Archive for December 2012
The year-long Joint Land Use Study (JLUS) for the Mt. Apatite Recreation Area, the adjoining Maine Army National Guard property and surrounding area has begun.
The JLUS is funded by a $149,998 Department of Defense, Office Economic Adjustment grant and is intended to ensure civilian growth and development are compatible with vital training, testing and other military operations.
The area includes the Auburn Suburban Little League ball fields and the popular Mt. Apatite Park, a 344-acre park that is covered with gemstone quarries and hiking, cross-country, snowmobile trails and residential areas.
The 154-acre Maine Army National Guard site is part of the existing ball fields (27 acres), and the remaining land use is used for training operations 270 days a year.
By Robert E. Macdonald
Mayor of Lewiston
What a state we live in!
Take the Department of Health and Human Services—please! A glitch in the department’s computer resulted in paying several million dollars to individuals who had no claim to the money.
Now, because it was a State of Maine error, those individuals who were mistakenly given the money are being allowed to keep it. They’ll probably have a very Merry Christmas.
Now let’s look at the policies of our financial institutions. If they made a similar error, the recipient would be asked (actually, told) to rectify the mistake and return the money. Failing to do so would guarantee an expensive trip to either criminal or civil court. Contrary to the State of Maine’s policies, you would be required to return the money.
Lewiston-Auburn’s professional theater company, The Public Theatre, will present their acclaimed adaptation of “A Christmas Carol” for one weekend only on Friday, December 7 at 7 p.m., Saturday, December 8 at 2 and 7 p.m., and Sunday December 9 at 2 p.m.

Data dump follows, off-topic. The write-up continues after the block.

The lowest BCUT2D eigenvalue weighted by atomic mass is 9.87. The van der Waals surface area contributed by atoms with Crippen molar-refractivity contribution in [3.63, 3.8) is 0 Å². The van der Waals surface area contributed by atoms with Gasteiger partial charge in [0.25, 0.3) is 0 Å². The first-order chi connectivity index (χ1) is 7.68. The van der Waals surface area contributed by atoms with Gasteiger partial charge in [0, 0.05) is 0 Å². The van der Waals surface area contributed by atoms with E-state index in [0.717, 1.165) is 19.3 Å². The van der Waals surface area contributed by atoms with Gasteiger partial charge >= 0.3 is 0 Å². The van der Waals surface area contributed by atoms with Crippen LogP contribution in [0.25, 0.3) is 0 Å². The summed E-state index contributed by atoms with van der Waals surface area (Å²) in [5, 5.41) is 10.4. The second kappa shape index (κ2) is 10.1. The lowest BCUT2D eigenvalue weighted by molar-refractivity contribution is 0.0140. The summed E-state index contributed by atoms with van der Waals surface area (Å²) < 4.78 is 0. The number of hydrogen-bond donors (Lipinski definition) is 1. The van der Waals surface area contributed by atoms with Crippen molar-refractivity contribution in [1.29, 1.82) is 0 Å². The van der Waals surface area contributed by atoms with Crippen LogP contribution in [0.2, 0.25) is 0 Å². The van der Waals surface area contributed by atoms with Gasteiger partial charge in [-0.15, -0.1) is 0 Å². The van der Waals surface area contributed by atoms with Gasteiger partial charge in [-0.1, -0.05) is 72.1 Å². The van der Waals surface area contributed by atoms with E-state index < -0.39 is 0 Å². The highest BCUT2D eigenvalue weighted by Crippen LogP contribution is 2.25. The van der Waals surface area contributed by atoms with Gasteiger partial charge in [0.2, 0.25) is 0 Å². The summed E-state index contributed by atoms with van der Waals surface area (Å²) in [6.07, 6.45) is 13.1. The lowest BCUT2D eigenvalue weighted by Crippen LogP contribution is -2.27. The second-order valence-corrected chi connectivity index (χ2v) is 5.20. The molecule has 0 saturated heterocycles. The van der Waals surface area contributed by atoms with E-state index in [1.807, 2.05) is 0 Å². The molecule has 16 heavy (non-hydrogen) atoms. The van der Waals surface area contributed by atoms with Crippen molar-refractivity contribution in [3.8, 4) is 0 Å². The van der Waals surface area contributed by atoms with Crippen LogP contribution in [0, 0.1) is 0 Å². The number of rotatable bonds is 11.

The Public Theatre’s original adaptation of Dickens’ classic tale featuring six actors and a fiddler has become a favorite holiday tradition in Lewiston-Auburn. Tickets are $18 for adults and only $5 for children ages 18 and under. Gift certificates for tickets to this production, or any play scheduled throughout the remainder of the season, are also available. For tickets, call the box office at 782-3200 or visit www.thepublictheatre.org.
“A Christmas Carol” is sponsored by Twin City Times, Rent it, Agren Appliance, and the Greater Androscoggin Humane Society. Season underwriters are the Sun Journal, Platz Associates, Schooner Estates, Down East Magazine, Gleason Media Services and Austin Associates.
The Augusta Symphony Orchestra (ASO) is excited to invite the community to its 10th Annual Messiah Sing-along, with performances taking place at 7 p.m. on Friday, December 14 at the High Street Congregational Church in Auburn and Saturday, December 15 at Hope Baptist Church in Manchester.
Handel’s Messiah was completed in 1741, with composition beginning on August 22 of that year and finishing a mere 24 days later on September 14. Despite its swift creation, only minor errors were found within the 259-page masterpiece.
Described as “a meditation of our Lord as Messiah in Christian thought and belief”, Messiah differs from many of Handel’s other oratorios in that the soloists do not take on dramatic roles, there is no single, dominant narrative voice and very little use is made of quoted speech. It is a musical tour de force that has stood the test of time by remaining internationally popular for 270 years, featuring “Comfort ye”, the “Hallelujah” chorus and the closing “Amen.”
For at least the sixth time in 12 years, the Franco-American Heritage Center has scaffolding around a portion of its historic edifice as a local masonry company works to shore up three of the buttresses holding up the building’s distinctive spire.
The work, which began last week and is being partially paid for by a $40,000 grant from the Maine Community Foundation—money being matched by private donations—is expected to take another month to complete.
Over $6 million has been raised to renovate the Franco Center since it was purchased from the Catholic Diocese of Portland in 2000. Executive Director Louis Morin estimates that approximately $1.5 million still needs to be raised to fully complete needed structural work to the building.
Construction of the Franco Center, which used to be known as St. Mary’s Church and served mostly French-Canadian immigrants in what became known as Lewiston’s “Little Canada” neighborhood, began in 1907 and was completed in 1927.